Mercedes PrincipleThere is a debate going on at HMS Weblog about what Greg Popcak calls the Mercedes Principle. This is a principle from sociology that holds that people are more attracted to things if they are more costly. In applying this to Catholicism, Greg makes the point that in America we often softpedal the demands of the faith in order to get or keep people in. (I see this happening all the time in regards to young people, especially the Church's teachings on sexuality and abortion.) Amy Welborn is concerned, however, that such a principle is often used to punish misbehavior on the part of marginal people.
A extended meditation on the Mercedes Principle in action is Evelyn Waugh's Brideshead Revisited. In this story a wealthy English family struggles with the hard (but ultimately compassionate) demands of the Catholic Church. Each member of the family must reconcile what he has made of his life with what he knows the Church demands of him, often leading to very messy and traumatic events. One gets the impression that if it weren't for the Church and her demands, the family would have simply imploded. Or would have been a shell with a rotten core. One of Waugh's side themes, by the way, is that this is precisely what those who do NOT cling to the Church do. They either become beasts or hollow men. This is a kind of sideswipe at Anglicanism, I believe.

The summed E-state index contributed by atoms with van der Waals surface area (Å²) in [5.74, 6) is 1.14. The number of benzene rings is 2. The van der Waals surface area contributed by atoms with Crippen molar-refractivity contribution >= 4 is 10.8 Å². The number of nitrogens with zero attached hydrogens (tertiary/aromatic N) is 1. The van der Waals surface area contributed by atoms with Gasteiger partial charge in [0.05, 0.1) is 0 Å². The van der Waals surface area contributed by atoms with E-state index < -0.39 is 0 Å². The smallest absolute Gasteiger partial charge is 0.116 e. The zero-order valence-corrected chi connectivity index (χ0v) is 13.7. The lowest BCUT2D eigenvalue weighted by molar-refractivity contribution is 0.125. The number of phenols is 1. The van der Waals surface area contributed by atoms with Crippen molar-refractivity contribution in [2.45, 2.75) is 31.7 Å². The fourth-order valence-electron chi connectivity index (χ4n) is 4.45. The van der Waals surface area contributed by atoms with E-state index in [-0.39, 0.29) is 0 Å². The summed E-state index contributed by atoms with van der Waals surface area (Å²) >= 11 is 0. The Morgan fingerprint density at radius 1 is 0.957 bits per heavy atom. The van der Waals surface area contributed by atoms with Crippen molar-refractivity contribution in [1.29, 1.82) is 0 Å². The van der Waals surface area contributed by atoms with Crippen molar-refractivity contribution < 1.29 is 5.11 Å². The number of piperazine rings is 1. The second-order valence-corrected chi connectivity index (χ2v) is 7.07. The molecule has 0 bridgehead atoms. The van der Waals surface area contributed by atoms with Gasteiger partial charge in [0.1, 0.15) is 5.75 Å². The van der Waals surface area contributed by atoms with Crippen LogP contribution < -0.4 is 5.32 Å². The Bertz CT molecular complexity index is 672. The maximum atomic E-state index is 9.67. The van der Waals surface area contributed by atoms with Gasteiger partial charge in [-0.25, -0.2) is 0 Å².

I especially think of the deathbed scene when the family brings a priest to the father who has been estranged from the Church for years because he has been living away from the family with a mistress. The father....no, you'll just have to read it.
I'd say in the end that the Church must be true to herself in her efforts to transform individuals. So, yes, there are some demands that many people, though people of good intent, will not be willing to make. As long as the Church acts with compassion (and compassion is part of the message), she has to leave with the Triune God always active in the world the kind of response people will make to her overtures. Not all will enter. Not all will stay in. Those that don't will not be denied the grace necessary for their salvation, should they choose to cooperate with it.
Note: I know many people who are in irregular situations in regard to the Church. One thing I find difficult is challenging them to return to the Church when at the same time the pastors of the Church are giving them Church Lite. So I say "Start going to Church again, but you'll have to regularize your marriage and start going to confession before you can receive communion," but that is NOT the message they get from the pastor, who seems to have a kind of "don't ask, don't tell" policy about people's personal lives.